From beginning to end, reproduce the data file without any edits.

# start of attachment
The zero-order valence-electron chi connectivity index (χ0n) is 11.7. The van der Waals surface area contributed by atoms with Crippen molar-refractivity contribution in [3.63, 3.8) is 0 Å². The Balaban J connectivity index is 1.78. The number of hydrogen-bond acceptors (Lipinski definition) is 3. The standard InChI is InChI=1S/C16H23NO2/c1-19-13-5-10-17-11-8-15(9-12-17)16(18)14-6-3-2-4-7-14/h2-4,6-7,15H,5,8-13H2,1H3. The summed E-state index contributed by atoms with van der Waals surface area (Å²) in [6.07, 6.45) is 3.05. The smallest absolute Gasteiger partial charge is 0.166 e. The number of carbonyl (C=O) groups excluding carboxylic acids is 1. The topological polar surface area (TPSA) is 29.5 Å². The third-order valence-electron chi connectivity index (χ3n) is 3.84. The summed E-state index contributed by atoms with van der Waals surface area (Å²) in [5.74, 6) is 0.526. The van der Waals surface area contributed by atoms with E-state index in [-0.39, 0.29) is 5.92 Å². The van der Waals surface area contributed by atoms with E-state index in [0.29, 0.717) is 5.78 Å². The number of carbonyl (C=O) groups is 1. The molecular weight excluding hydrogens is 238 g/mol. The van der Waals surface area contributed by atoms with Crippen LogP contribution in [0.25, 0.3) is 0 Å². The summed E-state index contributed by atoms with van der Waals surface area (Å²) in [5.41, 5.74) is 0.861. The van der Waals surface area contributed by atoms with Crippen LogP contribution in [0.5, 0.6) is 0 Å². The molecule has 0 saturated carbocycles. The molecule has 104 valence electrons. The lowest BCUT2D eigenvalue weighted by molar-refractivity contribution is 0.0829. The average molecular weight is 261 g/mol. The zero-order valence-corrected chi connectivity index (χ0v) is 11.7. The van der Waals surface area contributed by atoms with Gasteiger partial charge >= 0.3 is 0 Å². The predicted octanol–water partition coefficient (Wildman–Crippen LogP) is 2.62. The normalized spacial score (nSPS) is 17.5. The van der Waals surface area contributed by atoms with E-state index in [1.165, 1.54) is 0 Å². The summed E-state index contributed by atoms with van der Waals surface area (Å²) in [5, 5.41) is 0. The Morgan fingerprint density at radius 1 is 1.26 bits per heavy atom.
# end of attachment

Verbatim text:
The zero-order valence-electron chi connectivity index (χ0n) is 11.7. The van der Waals surface area contributed by atoms with Crippen molar-refractivity contribution in [3.63, 3.8) is 0 Å². The Balaban J connectivity index is 1.78. The number of hydrogen-bond acceptors (Lipinski definition) is 3. The standard InChI is InChI=1S/C16H23NO2/c1-19-13-5-10-17-11-8-15(9-12-17)16(18)14-6-3-2-4-7-14/h2-4,6-7,15H,5,8-13H2,1H3. The summed E-state index contributed by atoms with van der Waals surface area (Å²) in [6.07, 6.45) is 3.05. The smallest absolute Gasteiger partial charge is 0.166 e. The number of carbonyl (C=O) groups excluding carboxylic acids is 1. The topological polar surface area (TPSA) is 29.5 Å². The third-order valence-electron chi connectivity index (χ3n) is 3.84. The summed E-state index contributed by atoms with van der Waals surface area (Å²) in [5.74, 6) is 0.526. The van der Waals surface area contributed by atoms with E-state index in [-0.39, 0.29) is 5.92 Å². The van der Waals surface area contributed by atoms with E-state index in [0.29, 0.717) is 5.78 Å². The number of carbonyl (C=O) groups is 1. The molecular weight excluding hydrogens is 238 g/mol. The van der Waals surface area contributed by atoms with Crippen LogP contribution in [0.25, 0.3) is 0 Å². The summed E-state index contributed by atoms with van der Waals surface area (Å²) in [5.41, 5.74) is 0.861. The van der Waals surface area contributed by atoms with Crippen LogP contribution in [0.5, 0.6) is 0 Å². The molecule has 0 saturated carbocycles. The molecule has 104 valence electrons. The lowest BCUT2D eigenvalue weighted by molar-refractivity contribution is 0.0829. The average molecular weight is 261 g/mol. The zero-order valence-corrected chi connectivity index (χ0v) is 11.7. The van der Waals surface area contributed by atoms with Gasteiger partial charge >= 0.3 is 0 Å². The predicted octanol–water partition coefficient (Wildman–Crippen LogP) is 2.62. The normalized spacial score (nSPS) is 17.5. The van der Waals surface area contributed by atoms with E-state index in [1.165, 1.54) is 0 Å². The summed E-state index contributed by atoms with van der Waals surface area (Å²) in [5, 5.41) is 0. The Morgan fingerprint density at radius 1 is 1.26 bits per heavy atom.